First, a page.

Day two at Wimbledon was much crazier than day one.
Between the injury retirements and Bernard Tomic’s interesting revelations during his press conference, there was plenty to cover and hardly enough time to dissect it all properly.
HOW DO YOU SOLVE A PROBLEM LIKE BERNIE?
He said he was bored, he admitted to gamesmanship, he confessed he didn’t have enough respect for the sport, added that he felt “super old”, then said winning trophies doesn’t satisfy him anymore. That’s Tomic’s post-defeat press conference on Tuesday in a nutshell.
The never-too-far-from-controversy Aussie beat Mischa Zverev five days ago in Eastbourne then lost tamely to the German at Wimbledon in the first round. Tomic looked despondent during the match and later listed the reasons mentioned above.
The thing with Tomic is, he gets you to appreciate his refreshing honesty, while simultaneously infuriating you, yet somehow succeeds in getting you to – for a moment – empathise with him. He’s a confusing character who instills confusing emotions in you.
He’s obviously demotivated, but amidst the madness that was his press conference, he touched upon the fact that he is only 24 but already feels ancient in the sport. His compatriot Thanasi Kokkinakis later attested to that, saying “I feel like Bernie has been playing Wimbledon since he was about 11”.
Tomic is not the first or last tennis player to be thrust onto the big stage from a young age. But not everyone is equipped to deal with that in the right way, and he clearly has struggled with it.
This is a guy who gained direct entry into the Australian Open junior tournament when he was just 14 years old and won the title there the following year at 15. He won a second junior Slam at 16 then burst onto the men’s circuit by reaching the 2011 Wimbledon quarter-finals as an 18-year-old.
Tomic had made his professional debut at 15, which means at 24, he’s been on tour for nine years. He described himself as “super talented” and he’s not wrong but that “super talent” has only got him to No17 in the world and earned him three ATP titles. Surely he could have done more by now.
It makes you wonder how his career has been managed from such a young age and whether the opportunities that come with playing for Australia, which gives you the chance to get wildcards for the Slams very early in your journey, are more harmful than beneficial for someone like Tomic.
The easy explanation is that Tomic’s heart is simply not in it. But if he hasn’t quit yet, while being this demotivated, then something must still be tying him to the sport.
He claims he wants to play for 10 more years in order to earn enough money so he would never have to work again after that. So we know that at least money can motivate him.
The problem is, if he’s feeling burnt out, that’s not an easy thing to fix.
Tomic has played 322 tour-level matches. If you compare him to another 24-year-old like Jack Sock for example, you’ll see that Tomic has played 93 more tour-level matches than the American.
There are grounds for Tomic to feel this way but it’s also alarming how it seems no one around him is addressing this (Aussie media have nicknamed him ‘Tomic the Tank Engine’). If you can’t get pumped up for a tournament like Wimbledon, when you’re a natural on grass, then there is definitely something wrong.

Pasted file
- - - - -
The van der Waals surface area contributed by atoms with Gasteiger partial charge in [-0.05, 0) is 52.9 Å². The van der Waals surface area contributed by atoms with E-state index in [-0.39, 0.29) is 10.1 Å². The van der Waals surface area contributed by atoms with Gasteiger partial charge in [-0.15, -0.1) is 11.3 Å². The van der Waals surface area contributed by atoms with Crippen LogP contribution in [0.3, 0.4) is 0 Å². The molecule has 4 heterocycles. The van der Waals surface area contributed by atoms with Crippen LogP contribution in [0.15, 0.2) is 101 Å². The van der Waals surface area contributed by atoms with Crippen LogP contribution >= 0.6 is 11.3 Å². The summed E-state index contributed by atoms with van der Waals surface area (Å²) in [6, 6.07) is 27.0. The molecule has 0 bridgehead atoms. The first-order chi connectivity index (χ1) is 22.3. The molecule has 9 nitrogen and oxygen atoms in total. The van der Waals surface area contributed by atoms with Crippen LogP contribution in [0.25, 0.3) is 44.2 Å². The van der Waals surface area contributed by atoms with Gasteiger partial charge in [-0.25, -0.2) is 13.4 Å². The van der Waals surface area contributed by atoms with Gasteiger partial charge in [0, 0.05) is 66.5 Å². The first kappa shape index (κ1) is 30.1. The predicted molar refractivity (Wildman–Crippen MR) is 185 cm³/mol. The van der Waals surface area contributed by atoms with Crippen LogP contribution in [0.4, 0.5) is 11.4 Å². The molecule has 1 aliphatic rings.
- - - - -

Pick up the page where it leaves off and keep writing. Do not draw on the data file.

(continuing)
Time will tell if Tomic will be able to figure out what it really is and how he can fix it.
THAT NO1 FEELING
Moving to the far opposite side of the motivation spectrum, we enter Roger Federer’s press conference, where the 35-year-old Swiss was asked about how it felt when he was world No1 and whether it was a sweeter feeling occupying that spot, or chasing it.
“It feels better to be No1 than No5. I mean, I’m happy right now in the situation I find myself in. I’m healthy. I’m happy. I’m back at Wimbledon. I just won my first round,” said the 18-time Grand Slam champion.
“The times when I was world No1, it felt great. It’s sort of achieving the impossible, showing up when everybody feels you’re the favourite, everybody believes that you should win or have to win. I don’t know, I kind of enjoyed that part of playing.
“But then again, it’s secondary to the love for the game I have, how much I love winning. Rankings get shoved a little bit aside for me at this stage of my life.”
SMASH IT LIKE BECKHAM
Elsewhere Grigor Dimitrov spoke about the day he spent with the Beckhams, giving Romeo Beckham a tennis lesson.
“Romeo, he’s a very talented kid. I think he hasn’t played tennis for that long, but he sure showed I think a lot of potential,” said the Bulgarian after his first round win on Tuesday.
“Yeah, I just wanted to do something nice for him. He came to quite a few of my matches I think on the days. Yeah, glad to spend also some time with Victoria and get to know the family from close.”
STATS OF THE DAY
1 – of nine Australians who started Wimbledon is still standing – Arina Rodionova. The rest all lost in their first rounds
7 – match points Juan Martin del Potro needed to close out his match against Thanasi Kokkinakis
8 – first-round retirements by players at Wimbledon across both men’s and women’s singles draws.
13 – months since Ernests Gulbis had last won a tour-level main draw match
85 – Wimbledon match wins for Federer after his victory over Alexandr Dolgopolov via retirement on Tuesday.
TWEET OF THE DAY
Just done Rafa Nadal's shopping for him on the self service tills on the tesco express in Wimbledon village. Surreal. pic.twitter.com/8762fxkpOc— Nick Roberts (@followthatnick) July 4, 2017